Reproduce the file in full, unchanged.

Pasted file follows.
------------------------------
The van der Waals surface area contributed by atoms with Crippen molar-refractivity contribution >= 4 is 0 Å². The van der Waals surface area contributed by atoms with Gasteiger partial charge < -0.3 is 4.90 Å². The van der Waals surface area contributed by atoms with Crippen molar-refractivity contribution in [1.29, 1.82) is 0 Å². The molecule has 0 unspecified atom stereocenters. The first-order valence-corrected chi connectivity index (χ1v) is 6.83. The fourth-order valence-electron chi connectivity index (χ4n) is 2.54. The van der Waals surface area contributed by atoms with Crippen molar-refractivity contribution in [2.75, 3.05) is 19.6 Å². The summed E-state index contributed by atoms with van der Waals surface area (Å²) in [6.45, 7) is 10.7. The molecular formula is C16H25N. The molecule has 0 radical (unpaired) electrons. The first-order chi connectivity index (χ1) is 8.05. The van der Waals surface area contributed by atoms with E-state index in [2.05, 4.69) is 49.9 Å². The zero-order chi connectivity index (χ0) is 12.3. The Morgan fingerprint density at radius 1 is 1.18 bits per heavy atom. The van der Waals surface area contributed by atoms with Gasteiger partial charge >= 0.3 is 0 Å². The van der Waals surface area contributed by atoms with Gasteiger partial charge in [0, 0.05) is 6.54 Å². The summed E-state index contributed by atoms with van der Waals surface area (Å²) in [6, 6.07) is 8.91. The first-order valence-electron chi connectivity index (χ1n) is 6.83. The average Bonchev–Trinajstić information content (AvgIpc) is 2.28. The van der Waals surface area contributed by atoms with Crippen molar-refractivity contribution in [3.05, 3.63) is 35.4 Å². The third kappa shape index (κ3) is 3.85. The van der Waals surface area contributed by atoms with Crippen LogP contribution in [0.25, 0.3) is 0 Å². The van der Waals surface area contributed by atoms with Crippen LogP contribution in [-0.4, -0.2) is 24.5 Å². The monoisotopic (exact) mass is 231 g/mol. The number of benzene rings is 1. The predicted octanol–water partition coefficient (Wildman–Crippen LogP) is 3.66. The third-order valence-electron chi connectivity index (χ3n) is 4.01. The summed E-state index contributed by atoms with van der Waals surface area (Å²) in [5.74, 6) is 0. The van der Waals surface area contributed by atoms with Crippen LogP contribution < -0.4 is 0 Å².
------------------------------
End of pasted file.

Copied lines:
The van der Waals surface area contributed by atoms with Crippen molar-refractivity contribution >= 4 is 0 Å². The van der Waals surface area contributed by atoms with Gasteiger partial charge < -0.3 is 4.90 Å². The van der Waals surface area contributed by atoms with Crippen molar-refractivity contribution in [1.29, 1.82) is 0 Å². The molecule has 0 unspecified atom stereocenters. The first-order valence-corrected chi connectivity index (χ1v) is 6.83. The fourth-order valence-electron chi connectivity index (χ4n) is 2.54. The van der Waals surface area contributed by atoms with Crippen molar-refractivity contribution in [2.75, 3.05) is 19.6 Å². The summed E-state index contributed by atoms with van der Waals surface area (Å²) in [6.45, 7) is 10.7. The molecular formula is C16H25N. The molecule has 0 radical (unpaired) electrons. The first-order chi connectivity index (χ1) is 8.05. The van der Waals surface area contributed by atoms with E-state index in [2.05, 4.69) is 49.9 Å². The zero-order chi connectivity index (χ0) is 12.3. The Morgan fingerprint density at radius 1 is 1.18 bits per heavy atom. The van der Waals surface area contributed by atoms with Gasteiger partial charge >= 0.3 is 0 Å². The van der Waals surface area contributed by atoms with Gasteiger partial charge in [0, 0.05) is 6.54 Å². The summed E-state index contributed by atoms with van der Waals surface area (Å²) in [6, 6.07) is 8.91. The first-order valence-electron chi connectivity index (χ1n) is 6.83. The average Bonchev–Trinajstić information content (AvgIpc) is 2.28. The van der Waals surface area contributed by atoms with Crippen molar-refractivity contribution in [3.05, 3.63) is 35.4 Å². The third kappa shape index (κ3) is 3.85. The van der Waals surface area contributed by atoms with Crippen LogP contribution in [0.25, 0.3) is 0 Å². The van der Waals surface area contributed by atoms with Crippen LogP contribution in [-0.4, -0.2) is 24.5 Å². The monoisotopic (exact) mass is 231 g/mol. The number of benzene rings is 1. The predicted octanol–water partition coefficient (Wildman–Crippen LogP) is 3.66. The third-order valence-electron chi connectivity index (χ3n) is 4.01. The summed E-state index contributed by atoms with van der Waals surface area (Å²) in [5.74, 6) is 0. The van der Waals surface area contributed by atoms with Crippen LogP contribution < -0.4 is 0 Å².